D-Link Will Make Its Devices More Secure as Part of FTC Lawsuit Settlement

The Federal Trade Commission’s stated mission is to protect users. The resolution of a long-standing litigation with smart home products manufacturer D-Link Systems Inc. shows the FTC is keeping its promise: buyers of D-Link connected devices will no longer be vulnerable to attacks. Or, at least, not as vulnerable as they are now.

In 2017, the FTC accused D-Link of failing to provide “basic” security protection for its devices. In layman’s terms, the FTC argued that D-Link was selling wireless routers and Internet-connected cameras that offered easy access to attackers, exposing users’ sensitive information and even live video and audio feeds, despite marketing the products as reliable and secure.

The FTC sued the manufacturer that same year, and the lawsuit was settled recently with D-Link’s pledge that it will take all steps mandated by the FTC for enhanced security on its devices.

According to the FTC, the manufacturer failed to “perform basic security software development, including testing and remediation to address well-known and preventable security flaws.” These flaws included the possibility to store mobile app login credentials in readable text on a user’s phone and using hard-coded login credentials on the D-Link camera software.

As part of the settlement, D-Link will implement a “comprehensive” software security program that will make all its devices less vulnerable to an attack. This includes testing for vulnerabilities before a product’s release, accepting vulnerability reports from researchers, constant monitoring to issue fixes for spotted vulnerabilities, security planning and threat modeling.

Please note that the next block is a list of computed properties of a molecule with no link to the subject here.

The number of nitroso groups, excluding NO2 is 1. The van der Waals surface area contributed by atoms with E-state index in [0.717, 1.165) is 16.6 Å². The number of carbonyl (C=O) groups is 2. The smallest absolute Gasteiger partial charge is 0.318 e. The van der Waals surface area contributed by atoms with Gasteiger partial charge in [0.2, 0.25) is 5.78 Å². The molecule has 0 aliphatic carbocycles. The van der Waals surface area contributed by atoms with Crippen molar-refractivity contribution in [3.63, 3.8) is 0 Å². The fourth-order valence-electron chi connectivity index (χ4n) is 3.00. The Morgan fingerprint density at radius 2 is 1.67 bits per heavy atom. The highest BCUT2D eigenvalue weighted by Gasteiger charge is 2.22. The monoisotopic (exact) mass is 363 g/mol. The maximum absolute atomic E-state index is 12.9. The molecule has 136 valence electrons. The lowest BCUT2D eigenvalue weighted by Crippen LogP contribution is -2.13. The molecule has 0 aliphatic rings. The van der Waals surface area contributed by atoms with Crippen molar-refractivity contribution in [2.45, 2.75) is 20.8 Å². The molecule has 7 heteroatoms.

In addition, for the next 10 years, D-Link is mandated to submit a third-party assessment of the same security program every 2 years.

“We sued D-Link over the security of its routers and IP cameras, and these security flaws risked exposing users’ most sensitive personal information to prying eyes,” Andrew Smith, Director of the FTC’s Bureau of Consumer Protection, said in a statement.

“Manufacturers and sellers of connected devices should be aware that the FTC will hold them to account for failures that expose user data to risk of compromise.”

Image credit: geralt

One comment

  • By boltz - Reply

    Devices today should now come with 2 step authentication option. Even bank personal logins aren’t 2 step… Past devices should be patched within the hardware limitations. Past devices within maybe 5 years? I even have a IP cam outdoor that you cannot disable the UPNP function… I asked for that and they wouldn’t. Other IP cam type has this as a setting. I have to log all the IP’s it connects to and block them.

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